This necessarily implies, first of all, the right to be, the right to life itself, the right to be unharmed. This right belongs to each human life. Such human life always exists in bodies of flesh and blood and bones; hence, humans have a right to remain whole, not to be harmed, aborted, maimed, tortured, molested, place in hostage, or terrorized. The basic needs of individuals for food, nurture, shelter, and care are implicit in the right to life itself. The biblical message pointedly indicates that the fulfillment of such needs is a matter of God’s requirement of justice. This justice therefore requires an allocation of material and cultural goods such that human life is made possible, protected, and enhanced so that humans can realize their God-given tasks within human history. These tasks entail the use of “nature” and its resources. This use is not only a right of the human species or of the human “community,” for each of us is so called. The earth is the Lord’s, and persons have the right to a stewardly possession and use of it. In a differentiated society, this implies some right to privacy and, its concomitant, private property. (315)
Marshall goes on to point out that the primary difficulty with rights is when two legitimate rights come into conflict with each other. He makes a critical distinction between justice and rights.
In this situation, justice points to the manner and means of weighing and simultaneously meeting different rights. Rights, in turn, as God-given arenas of authority, point to what it is that must be related in a just fashion. (316) (Emphasis in the original.)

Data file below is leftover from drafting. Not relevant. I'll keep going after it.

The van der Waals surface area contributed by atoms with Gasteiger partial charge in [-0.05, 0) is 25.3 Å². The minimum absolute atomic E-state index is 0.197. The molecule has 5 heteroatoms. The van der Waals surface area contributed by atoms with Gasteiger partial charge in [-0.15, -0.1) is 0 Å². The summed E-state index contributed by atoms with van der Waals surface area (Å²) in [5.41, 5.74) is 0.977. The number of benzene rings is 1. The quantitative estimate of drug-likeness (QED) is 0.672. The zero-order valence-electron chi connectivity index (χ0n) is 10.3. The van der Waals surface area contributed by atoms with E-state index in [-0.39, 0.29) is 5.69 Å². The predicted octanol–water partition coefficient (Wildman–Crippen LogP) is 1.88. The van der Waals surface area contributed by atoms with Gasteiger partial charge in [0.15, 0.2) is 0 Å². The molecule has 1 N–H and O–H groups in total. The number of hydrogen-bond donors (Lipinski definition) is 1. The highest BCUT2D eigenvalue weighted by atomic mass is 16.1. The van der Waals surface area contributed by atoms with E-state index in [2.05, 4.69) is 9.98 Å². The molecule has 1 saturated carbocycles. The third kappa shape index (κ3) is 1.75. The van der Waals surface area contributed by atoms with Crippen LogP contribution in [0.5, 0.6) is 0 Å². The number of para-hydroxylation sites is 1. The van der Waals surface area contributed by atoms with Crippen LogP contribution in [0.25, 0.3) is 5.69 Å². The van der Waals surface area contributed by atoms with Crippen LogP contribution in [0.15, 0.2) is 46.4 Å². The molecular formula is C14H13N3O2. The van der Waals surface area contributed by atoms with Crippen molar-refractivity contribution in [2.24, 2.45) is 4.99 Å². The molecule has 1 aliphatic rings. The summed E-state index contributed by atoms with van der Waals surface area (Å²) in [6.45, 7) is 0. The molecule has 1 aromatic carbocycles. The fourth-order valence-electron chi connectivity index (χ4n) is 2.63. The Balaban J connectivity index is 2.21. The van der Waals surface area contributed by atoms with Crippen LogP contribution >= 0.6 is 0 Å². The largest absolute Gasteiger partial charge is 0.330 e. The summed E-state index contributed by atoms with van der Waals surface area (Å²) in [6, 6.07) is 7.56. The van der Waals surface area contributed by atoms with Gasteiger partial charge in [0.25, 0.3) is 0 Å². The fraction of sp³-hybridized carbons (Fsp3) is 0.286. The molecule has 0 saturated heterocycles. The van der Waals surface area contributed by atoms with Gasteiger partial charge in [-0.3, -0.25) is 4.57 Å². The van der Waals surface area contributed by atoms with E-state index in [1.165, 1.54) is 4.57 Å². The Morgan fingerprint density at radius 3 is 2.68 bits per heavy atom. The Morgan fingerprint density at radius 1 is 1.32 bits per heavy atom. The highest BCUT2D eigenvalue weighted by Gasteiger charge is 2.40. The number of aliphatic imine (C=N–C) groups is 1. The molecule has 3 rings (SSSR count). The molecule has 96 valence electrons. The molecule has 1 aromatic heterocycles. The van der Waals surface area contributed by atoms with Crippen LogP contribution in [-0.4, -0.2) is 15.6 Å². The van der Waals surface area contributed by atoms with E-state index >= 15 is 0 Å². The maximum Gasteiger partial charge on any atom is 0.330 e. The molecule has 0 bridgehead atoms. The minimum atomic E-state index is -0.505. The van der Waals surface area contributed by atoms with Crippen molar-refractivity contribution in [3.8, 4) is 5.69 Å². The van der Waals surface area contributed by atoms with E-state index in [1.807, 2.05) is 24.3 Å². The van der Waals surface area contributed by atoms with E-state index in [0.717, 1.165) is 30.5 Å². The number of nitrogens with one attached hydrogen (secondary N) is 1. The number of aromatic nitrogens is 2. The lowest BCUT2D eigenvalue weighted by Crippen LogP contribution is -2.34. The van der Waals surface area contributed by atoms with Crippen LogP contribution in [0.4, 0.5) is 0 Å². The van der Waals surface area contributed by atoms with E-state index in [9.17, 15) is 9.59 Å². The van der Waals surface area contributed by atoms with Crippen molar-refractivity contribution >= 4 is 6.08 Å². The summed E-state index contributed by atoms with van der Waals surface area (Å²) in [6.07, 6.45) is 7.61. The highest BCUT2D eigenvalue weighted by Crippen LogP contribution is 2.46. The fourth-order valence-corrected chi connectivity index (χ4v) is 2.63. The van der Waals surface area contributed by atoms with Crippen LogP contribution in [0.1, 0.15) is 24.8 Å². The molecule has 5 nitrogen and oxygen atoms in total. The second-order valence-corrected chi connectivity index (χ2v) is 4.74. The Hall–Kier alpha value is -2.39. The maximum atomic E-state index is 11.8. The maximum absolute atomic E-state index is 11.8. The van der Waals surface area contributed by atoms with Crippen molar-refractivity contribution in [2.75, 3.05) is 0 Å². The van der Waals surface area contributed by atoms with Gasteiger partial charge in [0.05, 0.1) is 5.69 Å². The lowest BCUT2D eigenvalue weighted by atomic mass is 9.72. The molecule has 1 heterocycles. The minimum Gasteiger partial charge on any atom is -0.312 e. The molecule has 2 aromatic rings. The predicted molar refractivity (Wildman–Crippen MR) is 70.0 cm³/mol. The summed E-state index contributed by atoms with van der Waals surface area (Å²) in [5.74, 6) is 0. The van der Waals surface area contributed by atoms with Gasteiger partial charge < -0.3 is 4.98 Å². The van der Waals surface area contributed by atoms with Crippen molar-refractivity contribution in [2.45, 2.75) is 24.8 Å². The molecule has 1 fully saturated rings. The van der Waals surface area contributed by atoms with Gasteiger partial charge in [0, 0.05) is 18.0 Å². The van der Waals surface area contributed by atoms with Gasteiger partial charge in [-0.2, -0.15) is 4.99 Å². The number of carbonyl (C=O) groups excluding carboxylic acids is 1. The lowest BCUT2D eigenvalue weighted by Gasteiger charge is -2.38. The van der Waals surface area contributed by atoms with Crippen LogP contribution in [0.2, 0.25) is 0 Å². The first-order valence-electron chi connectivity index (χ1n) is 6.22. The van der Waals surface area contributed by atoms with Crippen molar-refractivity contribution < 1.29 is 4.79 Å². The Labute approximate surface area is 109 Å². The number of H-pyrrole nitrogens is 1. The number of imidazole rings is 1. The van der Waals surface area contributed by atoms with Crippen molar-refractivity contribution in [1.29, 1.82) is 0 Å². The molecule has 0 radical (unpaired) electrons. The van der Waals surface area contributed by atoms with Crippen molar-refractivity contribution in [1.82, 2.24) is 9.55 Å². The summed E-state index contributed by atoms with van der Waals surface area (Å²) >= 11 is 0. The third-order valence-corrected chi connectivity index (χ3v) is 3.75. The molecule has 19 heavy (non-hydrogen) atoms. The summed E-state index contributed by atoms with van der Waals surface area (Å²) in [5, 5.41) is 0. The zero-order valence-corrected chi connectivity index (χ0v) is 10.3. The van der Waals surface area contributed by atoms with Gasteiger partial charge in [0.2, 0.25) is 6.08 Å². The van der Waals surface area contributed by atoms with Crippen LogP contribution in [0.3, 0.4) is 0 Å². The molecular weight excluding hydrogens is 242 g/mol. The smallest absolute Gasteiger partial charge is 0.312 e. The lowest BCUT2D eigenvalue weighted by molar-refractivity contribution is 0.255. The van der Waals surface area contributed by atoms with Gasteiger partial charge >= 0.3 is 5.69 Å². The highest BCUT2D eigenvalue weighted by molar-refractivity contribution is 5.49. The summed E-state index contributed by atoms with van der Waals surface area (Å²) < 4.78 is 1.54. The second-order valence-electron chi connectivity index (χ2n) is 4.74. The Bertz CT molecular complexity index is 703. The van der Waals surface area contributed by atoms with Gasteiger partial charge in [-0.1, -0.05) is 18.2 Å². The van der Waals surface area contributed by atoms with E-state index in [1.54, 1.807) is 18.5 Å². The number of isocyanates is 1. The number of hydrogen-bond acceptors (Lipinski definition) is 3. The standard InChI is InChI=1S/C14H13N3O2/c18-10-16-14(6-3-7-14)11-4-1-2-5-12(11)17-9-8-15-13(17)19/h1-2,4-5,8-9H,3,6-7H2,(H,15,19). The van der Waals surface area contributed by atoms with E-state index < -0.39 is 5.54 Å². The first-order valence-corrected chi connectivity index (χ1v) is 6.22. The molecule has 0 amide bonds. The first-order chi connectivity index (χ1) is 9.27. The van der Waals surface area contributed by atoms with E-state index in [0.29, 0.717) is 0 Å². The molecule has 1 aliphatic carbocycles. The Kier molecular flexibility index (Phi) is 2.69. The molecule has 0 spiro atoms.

So how can we secure human rights? Marshall suggests Constitutional laws are critical. Democracy is important because it can act as a check on government tendencies to erode human rights. International human rights is considerably more difficult. Communities of nations often come to some agreement through treaties. However, in many places around the world like Muslim nations and in many Asian countries, what is often called human rights is often viewed as Western impositions on populations that do not share Western values on freedom of religion, family or economics. Are they universally applicable human rights?
Marshall points out that more agreement can probably be reached with regard to proscriptive restrictions on governments than on prescriptive requirements for government. He notes that the Bill of Rights of the US Constitution, the first ten Amendments, are overwhelming statements about what government must refrain from doing. “no law…not be infringed…no soldier…no person…no fact…not required…not to be construed… not delegated…” (322)
In concluding his essay, Marshall returns to the emphasis that human rights can only truly be found as endowments by the creator to those made in his image. “Hence, rights should not be multiplied endlessly according to the assertion of human will but must reflect a normative understanding of genuine human responsibility and authority.” (322) These will likely best be protected by restricting what government may not do. When add to this a laundry list of things a government should try to achieve (ex., economic prosperity, clean environment, education for everyone, healthcare for everyone) we move have moved into an alternate definition of rights that may diminish genuine human rights.
This essay was good reflection. I find especially helpful his relation of justice to rights.